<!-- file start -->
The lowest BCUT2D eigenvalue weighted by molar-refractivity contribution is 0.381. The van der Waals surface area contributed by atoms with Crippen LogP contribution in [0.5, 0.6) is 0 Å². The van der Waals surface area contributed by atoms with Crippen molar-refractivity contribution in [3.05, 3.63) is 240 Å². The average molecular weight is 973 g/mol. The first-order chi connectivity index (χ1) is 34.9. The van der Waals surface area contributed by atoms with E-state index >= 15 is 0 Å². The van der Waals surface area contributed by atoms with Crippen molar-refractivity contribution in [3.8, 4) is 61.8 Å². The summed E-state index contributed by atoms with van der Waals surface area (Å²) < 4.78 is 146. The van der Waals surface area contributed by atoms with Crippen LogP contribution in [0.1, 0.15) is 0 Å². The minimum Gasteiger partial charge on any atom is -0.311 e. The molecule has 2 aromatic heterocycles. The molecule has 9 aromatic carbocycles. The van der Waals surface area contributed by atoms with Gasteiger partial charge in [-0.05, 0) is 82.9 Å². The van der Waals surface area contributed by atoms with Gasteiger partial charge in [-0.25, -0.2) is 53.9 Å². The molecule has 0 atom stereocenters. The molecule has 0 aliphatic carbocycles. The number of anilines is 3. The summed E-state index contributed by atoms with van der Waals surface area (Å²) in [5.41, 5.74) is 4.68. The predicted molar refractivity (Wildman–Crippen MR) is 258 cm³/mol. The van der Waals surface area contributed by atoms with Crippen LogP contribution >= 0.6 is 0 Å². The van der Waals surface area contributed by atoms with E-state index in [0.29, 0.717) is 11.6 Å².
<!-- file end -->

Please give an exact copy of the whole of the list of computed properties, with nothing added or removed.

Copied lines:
The lowest BCUT2D eigenvalue weighted by molar-refractivity contribution is 0.381. The van der Waals surface area contributed by atoms with Crippen LogP contribution in [0.5, 0.6) is 0 Å². The van der Waals surface area contributed by atoms with Crippen molar-refractivity contribution in [3.05, 3.63) is 240 Å². The average molecular weight is 973 g/mol. The first-order chi connectivity index (χ1) is 34.9. The van der Waals surface area contributed by atoms with E-state index >= 15 is 0 Å². The van der Waals surface area contributed by atoms with Crippen molar-refractivity contribution in [3.8, 4) is 61.8 Å². The summed E-state index contributed by atoms with van der Waals surface area (Å²) < 4.78 is 146. The van der Waals surface area contributed by atoms with Crippen LogP contribution in [0.1, 0.15) is 0 Å². The minimum Gasteiger partial charge on any atom is -0.311 e. The molecule has 2 aromatic heterocycles. The molecule has 9 aromatic carbocycles. The van der Waals surface area contributed by atoms with Gasteiger partial charge in [-0.05, 0) is 82.9 Å². The van der Waals surface area contributed by atoms with Gasteiger partial charge in [-0.25, -0.2) is 53.9 Å². The molecule has 0 atom stereocenters. The molecule has 0 aliphatic carbocycles. The number of anilines is 3. The summed E-state index contributed by atoms with van der Waals surface area (Å²) in [5.41, 5.74) is 4.68. The predicted molar refractivity (Wildman–Crippen MR) is 258 cm³/mol. The van der Waals surface area contributed by atoms with Crippen LogP contribution >= 0.6 is 0 Å². The van der Waals surface area contributed by atoms with E-state index in [0.29, 0.717) is 11.6 Å².